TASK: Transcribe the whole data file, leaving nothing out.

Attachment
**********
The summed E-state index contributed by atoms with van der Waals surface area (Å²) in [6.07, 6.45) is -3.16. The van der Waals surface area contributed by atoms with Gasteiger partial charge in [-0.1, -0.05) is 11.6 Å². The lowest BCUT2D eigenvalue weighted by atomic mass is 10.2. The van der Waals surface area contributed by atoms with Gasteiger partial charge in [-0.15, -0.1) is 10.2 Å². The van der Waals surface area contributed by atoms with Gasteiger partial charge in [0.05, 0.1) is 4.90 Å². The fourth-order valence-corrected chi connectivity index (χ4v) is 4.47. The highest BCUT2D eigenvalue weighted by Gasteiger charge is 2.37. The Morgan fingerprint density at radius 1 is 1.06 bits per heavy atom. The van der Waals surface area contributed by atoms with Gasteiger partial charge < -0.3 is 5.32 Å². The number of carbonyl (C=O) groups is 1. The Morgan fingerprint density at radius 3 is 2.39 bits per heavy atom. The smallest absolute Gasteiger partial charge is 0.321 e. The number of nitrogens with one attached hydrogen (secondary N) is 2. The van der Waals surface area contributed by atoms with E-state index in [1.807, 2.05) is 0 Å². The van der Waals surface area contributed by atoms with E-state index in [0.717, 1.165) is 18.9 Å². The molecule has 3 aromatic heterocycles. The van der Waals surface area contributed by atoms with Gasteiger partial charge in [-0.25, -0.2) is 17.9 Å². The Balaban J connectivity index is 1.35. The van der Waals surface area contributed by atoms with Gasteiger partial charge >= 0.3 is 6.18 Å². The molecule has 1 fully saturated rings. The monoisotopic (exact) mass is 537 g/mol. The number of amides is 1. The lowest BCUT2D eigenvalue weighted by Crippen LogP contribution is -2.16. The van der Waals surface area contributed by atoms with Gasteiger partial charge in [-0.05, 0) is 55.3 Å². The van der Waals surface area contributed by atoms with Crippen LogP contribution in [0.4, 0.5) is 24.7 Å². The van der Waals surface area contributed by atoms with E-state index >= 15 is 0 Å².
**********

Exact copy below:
The summed E-state index contributed by atoms with van der Waals surface area (Å²) in [6.07, 6.45) is -3.16. The van der Waals surface area contributed by atoms with Gasteiger partial charge in [-0.1, -0.05) is 11.6 Å². The lowest BCUT2D eigenvalue weighted by atomic mass is 10.2. The van der Waals surface area contributed by atoms with Gasteiger partial charge in [-0.15, -0.1) is 10.2 Å². The van der Waals surface area contributed by atoms with Gasteiger partial charge in [0.05, 0.1) is 4.90 Å². The fourth-order valence-corrected chi connectivity index (χ4v) is 4.47. The highest BCUT2D eigenvalue weighted by Gasteiger charge is 2.37. The Morgan fingerprint density at radius 1 is 1.06 bits per heavy atom. The van der Waals surface area contributed by atoms with Gasteiger partial charge < -0.3 is 5.32 Å². The number of carbonyl (C=O) groups is 1. The Morgan fingerprint density at radius 3 is 2.39 bits per heavy atom. The smallest absolute Gasteiger partial charge is 0.321 e. The number of nitrogens with one attached hydrogen (secondary N) is 2. The van der Waals surface area contributed by atoms with E-state index in [1.807, 2.05) is 0 Å². The van der Waals surface area contributed by atoms with E-state index in [0.717, 1.165) is 18.9 Å². The molecule has 3 aromatic heterocycles. The van der Waals surface area contributed by atoms with Gasteiger partial charge in [-0.25, -0.2) is 17.9 Å². The Balaban J connectivity index is 1.35. The van der Waals surface area contributed by atoms with Gasteiger partial charge >= 0.3 is 6.18 Å². The molecule has 1 fully saturated rings. The monoisotopic (exact) mass is 537 g/mol. The number of amides is 1. The lowest BCUT2D eigenvalue weighted by Crippen LogP contribution is -2.16. The van der Waals surface area contributed by atoms with Gasteiger partial charge in [-0.05, 0) is 55.3 Å². The van der Waals surface area contributed by atoms with Crippen LogP contribution in [0.4, 0.5) is 24.7 Å². The van der Waals surface area contributed by atoms with E-state index >= 15 is 0 Å².